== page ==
Marginalized religions are not marginal in California.
In Golden States of Grace: Prayers of the Disinherited, photographer Rick Nahmias collected photographs, testimonies, and texts exploring faith communities that might be considered marginal elsewhere, including a transgender gospel choir, a San Quentin Buddhist community, a deaf Mormon congregation, Cham Muslim survivors of Cambodia’s genocide, Miwok and Pomo Indians reinstated as a tribe in 2000, and a Jewish congregation of recovering addicts. Less visible does not mean marginal.
Experimental religions work wonders in experimental situations.
Religion scholar John Nelson writes that experimental religions share five characteristics: positionality (how an individual views her life in complex gender, ecological, and economic social networks); agency; negotiation with a religion; grounding religious practice in daily life; and continual reinvention.17
I was introduced to one of California’s experimental religions, Santa Muerte, known affectionately as the Bony Lady, the Skinny One, and the Powerful Lady, during fieldwork with undocumented Mexican transgender sex workers in San Francisco. Although the press sensationalizes her as a narco-saint, she is the chosen saint of marginalized peoples in Mexico and those who find themselves on the cusp of violence. A skeletal figure, she often holds a glove in one hand and a pendulum in the other. A loose robe hangs from her wrists, exposing her bony arms. A halo adorns her skeletal head. La Santa Muerte, a symbolic representation of death, draws from Catholic beliefs and practices. Santa Muerte was the chosen saint for sex workers in our study. She accepts them as they are, unlike their experience in the traditional church, and protects them.
Worship of Santa Muerte reflects characteristics of experimental religion. Santa Muerte worshippers consider themselves good Catholics. Their practices are similar to traditional rituals, prayers, and altars. Santa Muerte devotees are creating religious practice through an experimental method related to their own lives and problems, which reflects their precariousness. Santa Muerte is a saint relevant to their daily lives.
Santa Muerte “helps me in the street, to stay away from risks,” one worshipper told me. “She exists, she exists, of course; we are all going to die. Death exists and she protects me from all of the dangers around me.”18
Celebrity, consumer culture, and religion come together in California.
Aimee Semple McPherson, founder of the Pentecostal International Church of the Foursquare Gospel, brought Hollywood glamor to religion. McPherson was not just a religious superstar, she was a superstar period, as famous in her day as any movie star today. Large crowds flocked to her rallies and faith-healing events. Her church, Angelus Temple, held 5,300 people. Services were held three times a day, seven days a week.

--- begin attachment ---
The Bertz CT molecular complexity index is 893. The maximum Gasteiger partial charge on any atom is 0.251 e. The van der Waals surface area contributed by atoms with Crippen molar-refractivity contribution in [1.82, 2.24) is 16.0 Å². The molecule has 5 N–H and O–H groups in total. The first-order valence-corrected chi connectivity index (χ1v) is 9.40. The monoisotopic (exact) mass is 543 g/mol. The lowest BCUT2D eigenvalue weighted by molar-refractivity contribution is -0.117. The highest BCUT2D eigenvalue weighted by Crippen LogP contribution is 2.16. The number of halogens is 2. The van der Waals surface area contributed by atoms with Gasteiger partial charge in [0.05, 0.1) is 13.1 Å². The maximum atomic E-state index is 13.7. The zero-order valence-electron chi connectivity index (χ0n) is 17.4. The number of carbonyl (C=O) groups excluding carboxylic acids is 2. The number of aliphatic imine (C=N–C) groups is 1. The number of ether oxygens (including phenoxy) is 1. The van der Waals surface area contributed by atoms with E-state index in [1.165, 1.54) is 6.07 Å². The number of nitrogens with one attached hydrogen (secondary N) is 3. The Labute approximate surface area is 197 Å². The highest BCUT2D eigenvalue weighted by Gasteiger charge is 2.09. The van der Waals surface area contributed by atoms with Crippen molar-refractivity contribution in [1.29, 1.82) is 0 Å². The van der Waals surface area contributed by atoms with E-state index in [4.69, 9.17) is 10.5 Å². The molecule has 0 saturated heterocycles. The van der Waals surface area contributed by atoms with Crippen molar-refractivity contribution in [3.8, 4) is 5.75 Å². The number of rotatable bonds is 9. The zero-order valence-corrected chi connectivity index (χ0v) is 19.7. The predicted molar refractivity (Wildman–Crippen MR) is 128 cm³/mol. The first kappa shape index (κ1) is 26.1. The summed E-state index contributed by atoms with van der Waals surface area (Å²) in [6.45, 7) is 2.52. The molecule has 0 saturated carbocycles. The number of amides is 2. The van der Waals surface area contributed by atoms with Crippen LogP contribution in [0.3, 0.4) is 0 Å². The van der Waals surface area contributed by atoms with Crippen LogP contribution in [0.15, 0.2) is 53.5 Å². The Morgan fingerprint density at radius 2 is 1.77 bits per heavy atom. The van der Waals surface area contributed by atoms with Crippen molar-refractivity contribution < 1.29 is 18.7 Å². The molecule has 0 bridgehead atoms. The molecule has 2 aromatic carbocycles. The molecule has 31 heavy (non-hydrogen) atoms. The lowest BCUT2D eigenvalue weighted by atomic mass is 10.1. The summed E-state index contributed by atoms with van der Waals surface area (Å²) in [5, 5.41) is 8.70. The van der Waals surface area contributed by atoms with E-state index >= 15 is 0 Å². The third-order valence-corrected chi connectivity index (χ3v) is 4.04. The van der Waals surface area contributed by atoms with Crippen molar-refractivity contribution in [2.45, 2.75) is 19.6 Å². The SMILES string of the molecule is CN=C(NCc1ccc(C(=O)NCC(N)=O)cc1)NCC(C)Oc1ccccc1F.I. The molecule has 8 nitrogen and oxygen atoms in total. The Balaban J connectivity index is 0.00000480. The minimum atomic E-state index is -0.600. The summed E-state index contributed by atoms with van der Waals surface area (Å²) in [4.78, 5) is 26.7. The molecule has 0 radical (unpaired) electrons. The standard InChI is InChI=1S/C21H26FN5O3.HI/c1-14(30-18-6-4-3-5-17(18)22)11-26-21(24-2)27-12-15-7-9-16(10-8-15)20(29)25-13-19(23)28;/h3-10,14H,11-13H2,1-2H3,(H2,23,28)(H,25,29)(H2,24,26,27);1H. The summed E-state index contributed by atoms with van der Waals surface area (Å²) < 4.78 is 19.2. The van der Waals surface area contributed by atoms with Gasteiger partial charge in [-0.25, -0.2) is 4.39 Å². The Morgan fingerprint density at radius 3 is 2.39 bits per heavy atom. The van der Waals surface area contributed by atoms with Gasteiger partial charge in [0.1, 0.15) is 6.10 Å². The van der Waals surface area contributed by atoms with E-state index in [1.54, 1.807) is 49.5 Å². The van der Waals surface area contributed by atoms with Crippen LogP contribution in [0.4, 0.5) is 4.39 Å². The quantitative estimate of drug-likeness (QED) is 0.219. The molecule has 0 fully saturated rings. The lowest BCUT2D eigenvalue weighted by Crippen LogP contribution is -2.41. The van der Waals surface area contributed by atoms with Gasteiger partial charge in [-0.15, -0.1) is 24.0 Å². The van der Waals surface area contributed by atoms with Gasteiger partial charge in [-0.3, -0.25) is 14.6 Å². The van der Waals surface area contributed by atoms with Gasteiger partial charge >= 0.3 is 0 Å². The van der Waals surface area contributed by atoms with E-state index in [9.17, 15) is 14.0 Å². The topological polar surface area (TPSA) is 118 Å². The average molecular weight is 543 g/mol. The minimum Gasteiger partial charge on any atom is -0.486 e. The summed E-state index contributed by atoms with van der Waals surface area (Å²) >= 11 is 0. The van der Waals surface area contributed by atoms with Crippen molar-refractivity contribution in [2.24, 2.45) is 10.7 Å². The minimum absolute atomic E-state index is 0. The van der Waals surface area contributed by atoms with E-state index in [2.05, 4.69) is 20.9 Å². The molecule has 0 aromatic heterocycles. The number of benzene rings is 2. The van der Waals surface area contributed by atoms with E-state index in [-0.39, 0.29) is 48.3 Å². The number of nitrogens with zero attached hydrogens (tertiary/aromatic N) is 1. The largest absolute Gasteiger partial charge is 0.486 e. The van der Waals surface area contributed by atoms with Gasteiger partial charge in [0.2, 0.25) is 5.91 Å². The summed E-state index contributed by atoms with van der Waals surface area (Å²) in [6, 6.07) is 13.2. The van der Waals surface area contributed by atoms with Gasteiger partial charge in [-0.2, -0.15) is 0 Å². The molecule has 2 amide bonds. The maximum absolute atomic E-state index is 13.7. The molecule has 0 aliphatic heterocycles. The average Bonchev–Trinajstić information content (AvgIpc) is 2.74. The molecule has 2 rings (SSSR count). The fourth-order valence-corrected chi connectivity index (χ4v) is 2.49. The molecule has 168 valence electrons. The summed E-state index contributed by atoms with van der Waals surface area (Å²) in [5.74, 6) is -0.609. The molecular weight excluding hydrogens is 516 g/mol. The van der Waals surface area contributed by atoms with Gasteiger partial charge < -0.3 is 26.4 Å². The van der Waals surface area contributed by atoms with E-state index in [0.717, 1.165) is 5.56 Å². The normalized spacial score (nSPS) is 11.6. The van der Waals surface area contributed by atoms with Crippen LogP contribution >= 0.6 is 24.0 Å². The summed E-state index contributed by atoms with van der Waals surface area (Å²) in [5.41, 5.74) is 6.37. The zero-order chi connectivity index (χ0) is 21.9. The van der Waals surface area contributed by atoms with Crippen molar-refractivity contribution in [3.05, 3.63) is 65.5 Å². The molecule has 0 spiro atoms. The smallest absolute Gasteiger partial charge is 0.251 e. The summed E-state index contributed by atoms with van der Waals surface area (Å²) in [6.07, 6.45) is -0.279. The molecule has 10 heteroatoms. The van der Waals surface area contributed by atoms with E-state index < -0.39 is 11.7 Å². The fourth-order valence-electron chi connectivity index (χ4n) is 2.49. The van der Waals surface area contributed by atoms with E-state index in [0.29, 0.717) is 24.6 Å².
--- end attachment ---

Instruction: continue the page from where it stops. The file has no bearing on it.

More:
The Church of Scientology has self-consciously courted celebrities since founder L. Ron Hubbard initiated Project Celebrity in 1955. Celebrity Centre International was created in Los Angeles in 1969 and has centers in major cities around the world. According to their website, they cater to “individuals upon whom society depends the most. . . the artists, politicians, leaders of industry, sports figures and anyone with the power and vision to create a better world.”19
Celebrity culture goes hand in hand with consumer culture. Consumer culture is not unique to California, yet the state pioneered prosperity theologies and the related theology of self-esteem promoted by the late Robert Schuller. Before its bankruptcy, the Crystal Cathedral, former home to Schuller’s ministry, was a monument to religious celebration of affluence. The cathedral’s soaring opulent glass structure forsakes Max Weber’s austere Protestantism, which encouraged capitalism through sober investing. This is brash, flashy capitalism in a religious guise.
California manufactures new deities.
Celebrity also helps launch new religious movements. Actor Andrew Keegan (Party of Five, 10 Things I Hate About You) cofounded Full Circle Venice as an “open source spiritual community center.”20 Journalists Shyam Dodge and Shanrah Wakefield write, “The shift in Keegan’s ambitions—from stardom to spirituality—shows how the culture of celebrity is not all that far off from religion. Hollywood is an industry focused on manufacturing deities.”21
Keegan says of Full Circle Venice, “We have a creed. We do believe that everything is an expression of the creator and that we coming together create our own destiny, our own path.”22
Keegan and his inner circle see themselves as being “standard bearers for an updated brand of ecstatic California spirituality.”23 Daniel Paul, the group’s operations managers, traces Full Circle’s spiritual lineage to the Esalen Institute, which he visited growing up. “We’re doing something that borrows from what our parents taught but also innovates in a significant way.”24
California saw nontraditional religions emerge from the 1960s counterculture and hippie subculture. By the end of the 1970s, New Age was a big tent that included a range of spiritual practices and beliefs. Difficult to define, it is a decentralized, heterogeneous spiritual movement that includes beliefs in divine energy, pantheism, auras, healing, alternative medicine, and the idea that social change requires deep psychic and consciousness change. Practices include channeling, crystals, meditation, astrology, divining (through runes, tarot cards, the I Ching), holistic healing, and music. Multiple roots or resources for New Age philosophy include Wicca, neo-paganism, Theosophy, Hinduism, and Buddhism.
New religions generate new sacred landscapes.